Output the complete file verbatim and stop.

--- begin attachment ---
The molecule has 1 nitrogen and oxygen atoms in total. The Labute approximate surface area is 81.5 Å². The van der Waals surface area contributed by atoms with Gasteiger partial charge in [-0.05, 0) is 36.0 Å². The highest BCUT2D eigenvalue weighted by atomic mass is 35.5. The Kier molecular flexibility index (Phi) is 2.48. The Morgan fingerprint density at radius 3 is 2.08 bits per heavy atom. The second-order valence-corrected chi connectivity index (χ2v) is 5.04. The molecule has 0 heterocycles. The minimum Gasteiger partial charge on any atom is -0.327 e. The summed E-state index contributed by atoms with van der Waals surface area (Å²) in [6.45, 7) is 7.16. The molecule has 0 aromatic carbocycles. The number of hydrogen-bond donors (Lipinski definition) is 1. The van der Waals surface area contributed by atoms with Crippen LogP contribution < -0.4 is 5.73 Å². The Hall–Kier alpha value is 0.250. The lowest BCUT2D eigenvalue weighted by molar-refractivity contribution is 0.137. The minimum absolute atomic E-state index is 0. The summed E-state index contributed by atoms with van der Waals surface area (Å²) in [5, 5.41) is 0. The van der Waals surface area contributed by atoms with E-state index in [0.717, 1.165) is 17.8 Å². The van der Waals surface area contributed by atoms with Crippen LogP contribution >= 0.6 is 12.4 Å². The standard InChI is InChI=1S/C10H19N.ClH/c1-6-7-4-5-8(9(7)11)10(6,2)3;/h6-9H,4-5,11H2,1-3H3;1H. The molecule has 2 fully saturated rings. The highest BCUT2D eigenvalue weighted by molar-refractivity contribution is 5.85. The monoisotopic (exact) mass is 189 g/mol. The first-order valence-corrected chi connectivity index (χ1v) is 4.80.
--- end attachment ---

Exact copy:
The molecule has 1 nitrogen and oxygen atoms in total. The Labute approximate surface area is 81.5 Å². The van der Waals surface area contributed by atoms with Gasteiger partial charge in [-0.05, 0) is 36.0 Å². The highest BCUT2D eigenvalue weighted by atomic mass is 35.5. The Kier molecular flexibility index (Phi) is 2.48. The Morgan fingerprint density at radius 3 is 2.08 bits per heavy atom. The second-order valence-corrected chi connectivity index (χ2v) is 5.04. The molecule has 0 heterocycles. The minimum Gasteiger partial charge on any atom is -0.327 e. The summed E-state index contributed by atoms with van der Waals surface area (Å²) in [6.45, 7) is 7.16. The molecule has 0 aromatic carbocycles. The number of hydrogen-bond donors (Lipinski definition) is 1. The van der Waals surface area contributed by atoms with Crippen LogP contribution < -0.4 is 5.73 Å². The Hall–Kier alpha value is 0.250. The lowest BCUT2D eigenvalue weighted by molar-refractivity contribution is 0.137. The minimum absolute atomic E-state index is 0. The summed E-state index contributed by atoms with van der Waals surface area (Å²) in [5, 5.41) is 0. The van der Waals surface area contributed by atoms with E-state index in [0.717, 1.165) is 17.8 Å². The van der Waals surface area contributed by atoms with Crippen LogP contribution >= 0.6 is 12.4 Å². The standard InChI is InChI=1S/C10H19N.ClH/c1-6-7-4-5-8(9(7)11)10(6,2)3;/h6-9H,4-5,11H2,1-3H3;1H. The molecule has 2 fully saturated rings. The highest BCUT2D eigenvalue weighted by molar-refractivity contribution is 5.85. The monoisotopic (exact) mass is 189 g/mol. The first-order valence-corrected chi connectivity index (χ1v) is 4.80.